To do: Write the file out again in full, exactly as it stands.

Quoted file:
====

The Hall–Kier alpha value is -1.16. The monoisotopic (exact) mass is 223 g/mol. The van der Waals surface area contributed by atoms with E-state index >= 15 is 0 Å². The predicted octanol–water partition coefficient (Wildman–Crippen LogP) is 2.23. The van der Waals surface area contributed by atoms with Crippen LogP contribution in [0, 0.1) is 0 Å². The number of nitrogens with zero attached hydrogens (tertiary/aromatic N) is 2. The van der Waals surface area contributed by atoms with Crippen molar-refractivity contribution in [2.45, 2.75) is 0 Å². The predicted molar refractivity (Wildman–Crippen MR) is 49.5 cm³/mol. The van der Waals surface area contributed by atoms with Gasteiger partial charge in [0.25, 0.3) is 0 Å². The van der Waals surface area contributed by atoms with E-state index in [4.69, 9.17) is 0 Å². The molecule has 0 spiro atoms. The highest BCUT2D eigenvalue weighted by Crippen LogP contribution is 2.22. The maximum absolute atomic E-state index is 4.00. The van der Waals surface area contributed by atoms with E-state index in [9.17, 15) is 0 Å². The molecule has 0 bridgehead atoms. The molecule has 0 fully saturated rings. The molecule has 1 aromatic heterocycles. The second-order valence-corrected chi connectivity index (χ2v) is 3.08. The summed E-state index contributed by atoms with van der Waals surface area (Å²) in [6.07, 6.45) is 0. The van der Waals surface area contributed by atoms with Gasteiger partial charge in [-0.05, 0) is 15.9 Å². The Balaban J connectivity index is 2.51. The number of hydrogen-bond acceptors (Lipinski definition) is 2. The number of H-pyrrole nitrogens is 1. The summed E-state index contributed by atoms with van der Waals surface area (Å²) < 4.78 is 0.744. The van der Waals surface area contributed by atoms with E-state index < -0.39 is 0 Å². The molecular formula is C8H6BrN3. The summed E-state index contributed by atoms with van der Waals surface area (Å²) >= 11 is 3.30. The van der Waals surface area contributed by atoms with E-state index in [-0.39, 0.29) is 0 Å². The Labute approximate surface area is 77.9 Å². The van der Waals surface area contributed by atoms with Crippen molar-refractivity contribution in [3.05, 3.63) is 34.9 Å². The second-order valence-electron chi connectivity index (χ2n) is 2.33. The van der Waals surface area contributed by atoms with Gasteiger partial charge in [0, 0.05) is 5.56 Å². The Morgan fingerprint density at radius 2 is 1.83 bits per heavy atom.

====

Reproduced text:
The Hall–Kier alpha value is -1.16. The monoisotopic (exact) mass is 223 g/mol. The van der Waals surface area contributed by atoms with E-state index >= 15 is 0 Å². The predicted octanol–water partition coefficient (Wildman–Crippen LogP) is 2.23. The van der Waals surface area contributed by atoms with Crippen LogP contribution in [0, 0.1) is 0 Å². The number of nitrogens with zero attached hydrogens (tertiary/aromatic N) is 2. The van der Waals surface area contributed by atoms with Crippen molar-refractivity contribution in [2.45, 2.75) is 0 Å². The predicted molar refractivity (Wildman–Crippen MR) is 49.5 cm³/mol. The van der Waals surface area contributed by atoms with Gasteiger partial charge in [0.25, 0.3) is 0 Å². The van der Waals surface area contributed by atoms with E-state index in [4.69, 9.17) is 0 Å². The molecule has 0 spiro atoms. The highest BCUT2D eigenvalue weighted by Crippen LogP contribution is 2.22. The maximum absolute atomic E-state index is 4.00. The van der Waals surface area contributed by atoms with E-state index in [9.17, 15) is 0 Å². The molecule has 0 bridgehead atoms. The molecule has 0 fully saturated rings. The molecule has 1 aromatic heterocycles. The second-order valence-corrected chi connectivity index (χ2v) is 3.08. The summed E-state index contributed by atoms with van der Waals surface area (Å²) in [6.07, 6.45) is 0. The van der Waals surface area contributed by atoms with Gasteiger partial charge in [-0.05, 0) is 15.9 Å². The Balaban J connectivity index is 2.51. The number of hydrogen-bond acceptors (Lipinski definition) is 2. The number of H-pyrrole nitrogens is 1. The summed E-state index contributed by atoms with van der Waals surface area (Å²) < 4.78 is 0.744. The van der Waals surface area contributed by atoms with E-state index < -0.39 is 0 Å². The molecular formula is C8H6BrN3. The summed E-state index contributed by atoms with van der Waals surface area (Å²) >= 11 is 3.30. The van der Waals surface area contributed by atoms with E-state index in [-0.39, 0.29) is 0 Å². The Labute approximate surface area is 77.9 Å². The van der Waals surface area contributed by atoms with Crippen molar-refractivity contribution in [3.05, 3.63) is 34.9 Å². The second-order valence-electron chi connectivity index (χ2n) is 2.33. The van der Waals surface area contributed by atoms with Gasteiger partial charge in [0, 0.05) is 5.56 Å². The Morgan fingerprint density at radius 2 is 1.83 bits per heavy atom.